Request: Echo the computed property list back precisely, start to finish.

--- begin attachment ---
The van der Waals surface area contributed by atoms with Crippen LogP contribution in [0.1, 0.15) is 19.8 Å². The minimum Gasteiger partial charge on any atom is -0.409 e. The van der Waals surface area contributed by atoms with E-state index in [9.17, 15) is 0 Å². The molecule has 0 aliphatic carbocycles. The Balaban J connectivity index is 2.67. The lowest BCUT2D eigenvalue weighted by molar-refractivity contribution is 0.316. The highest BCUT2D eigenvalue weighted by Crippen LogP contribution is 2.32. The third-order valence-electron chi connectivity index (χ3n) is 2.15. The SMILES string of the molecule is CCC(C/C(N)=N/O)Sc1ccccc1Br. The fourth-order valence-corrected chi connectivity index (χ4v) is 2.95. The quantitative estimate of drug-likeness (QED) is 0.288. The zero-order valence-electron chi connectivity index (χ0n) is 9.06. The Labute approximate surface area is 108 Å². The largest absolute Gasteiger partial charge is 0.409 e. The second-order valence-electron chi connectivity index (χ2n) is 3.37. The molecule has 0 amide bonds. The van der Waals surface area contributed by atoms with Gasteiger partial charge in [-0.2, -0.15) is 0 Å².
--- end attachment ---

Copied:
The van der Waals surface area contributed by atoms with Crippen LogP contribution in [0.1, 0.15) is 19.8 Å². The minimum Gasteiger partial charge on any atom is -0.409 e. The van der Waals surface area contributed by atoms with E-state index in [9.17, 15) is 0 Å². The molecule has 0 aliphatic carbocycles. The Balaban J connectivity index is 2.67. The lowest BCUT2D eigenvalue weighted by molar-refractivity contribution is 0.316. The highest BCUT2D eigenvalue weighted by Crippen LogP contribution is 2.32. The third-order valence-electron chi connectivity index (χ3n) is 2.15. The SMILES string of the molecule is CCC(C/C(N)=N/O)Sc1ccccc1Br. The fourth-order valence-corrected chi connectivity index (χ4v) is 2.95. The quantitative estimate of drug-likeness (QED) is 0.288. The zero-order valence-electron chi connectivity index (χ0n) is 9.06. The Labute approximate surface area is 108 Å². The largest absolute Gasteiger partial charge is 0.409 e. The second-order valence-electron chi connectivity index (χ2n) is 3.37. The molecule has 0 amide bonds. The van der Waals surface area contributed by atoms with Gasteiger partial charge in [-0.2, -0.15) is 0 Å².